Sunday, April 16, 2017

Friday April 14 - The French Underground -Troglodyte Farms

Rochemenier is a town about a half hour from here that is famous for having troglodyte caves. The geology of this area (where is Pat Dosch when we need him?) is limestone that creates natural caves which can then be dug out quite easily to enlarge the caves.

A troglodyte is simply a person who lived in a cave. Of course its meaning has been usurped to mean a person who chooses to be deliberately ignorant. From what we saw, these troglodytes were anything but ignorant.

In this area, there are many troglodytic homes where people continue to live in these homes which of course have been modernized for today’s lifestyles.

But these caves are something I’ve never seen before. There is a complex of 250 underground rooms comprising 40 farms. This idea is a bit difficult to get your head around – the living areas, animal pens, and “barn” areas for working are underground and of course, the farm fields are above ground. Two of the farms, dating from the 17th and 18th centuries, are open to visit as well as a couple of common areas – a meeting room and a chapel.
These openings led to work areas for pressing wine.

The earliest farms were dated from the 13th century and were lived in until the early 20th century.  
Room typical of troglodytic rooms we saw - fireplace, bed and table all near one another, but notice the light flowing in from a window on the right which opened onto a "courtyard" dug into the limestone opening a pit.
The rooms visited provided examples of wooden farm equipment, beds and other furnishings, and lots of photos of farm people from more than 100 years ago.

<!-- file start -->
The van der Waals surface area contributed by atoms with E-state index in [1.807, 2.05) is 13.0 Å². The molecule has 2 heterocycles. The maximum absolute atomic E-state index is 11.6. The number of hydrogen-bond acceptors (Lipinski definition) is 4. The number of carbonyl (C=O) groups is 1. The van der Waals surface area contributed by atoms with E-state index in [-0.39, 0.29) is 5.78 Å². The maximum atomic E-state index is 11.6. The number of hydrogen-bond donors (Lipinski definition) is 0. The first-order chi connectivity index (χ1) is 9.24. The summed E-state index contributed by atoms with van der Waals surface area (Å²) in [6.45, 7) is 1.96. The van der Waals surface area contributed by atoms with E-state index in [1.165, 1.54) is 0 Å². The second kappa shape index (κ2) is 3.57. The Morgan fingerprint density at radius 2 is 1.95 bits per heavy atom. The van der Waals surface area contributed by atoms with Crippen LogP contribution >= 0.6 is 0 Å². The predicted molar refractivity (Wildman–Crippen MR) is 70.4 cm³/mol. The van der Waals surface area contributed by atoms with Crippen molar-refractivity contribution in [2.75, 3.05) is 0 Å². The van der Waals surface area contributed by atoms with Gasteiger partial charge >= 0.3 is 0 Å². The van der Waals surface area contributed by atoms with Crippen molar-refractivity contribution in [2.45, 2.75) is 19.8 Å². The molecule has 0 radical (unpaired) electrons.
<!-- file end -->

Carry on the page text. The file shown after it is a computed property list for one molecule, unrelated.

Farming in the early 20th century

Farming in the early 20th century

I was surprised that you would go through rooms dug into the limestone and then suddenly you’d exit to an opening where you were essentially in a pit with open sky and trees 20 feet above you.
Passageways connected one farm to the other and to common areas
The farmers would quarry the limestone out of an area, selling it to local builders, then they would carve out the caves within the pit. They earned money from selling the limestone, so the homes were essentially cost-free.
Front of the cave closed with a "normal" house wall with window.
The living spaces, work spaces and animal spaces had to be ventilated and lit. These were accomplished by digging shafts upward to ground level and horizontally between rooms and out to the pits. 
Entrances to two different family homes

Families in the above houses might have had kids learning to walk. 

A large wine cellar held equipment for pressing grapes and walnuts. These farmers clearly had vineyards as lots of the equipment we saw was related to winemaking. 
Grapes were pressed between the two platforms and the juice would run off into containers to start making wine

Some rooms were surprisingly “normal” looking – they had wooden doors, exterior-facing windows, fireplaces and furniture like any other house of the period. Only their back walls gave notice that they were built into the limestone underground.
Compare this dining room chimney to the one below. 

The underground chapel was enormous with even a couple of gothic arches carved into the stone. It had (and still has) a door to the outside. Looking over where the door comes out to daylight, you can see a deep depression where other troglodytic houses also exist. 
The underground chapel exit was to the right of the large tree on the right. You can see that this area was also an "open pit" area with troglodyte dwellings below us.

Above the troglodytic chapel was a traditional church, built in the 13th century, La Madeleine-et-Saint-Jean. When this church was burned during the wars of religion, the underground chapel was used for services until the church was rebuilt.
Eglise Sainte-Madeleine-et-Saint-Jean

Interior of above ground church

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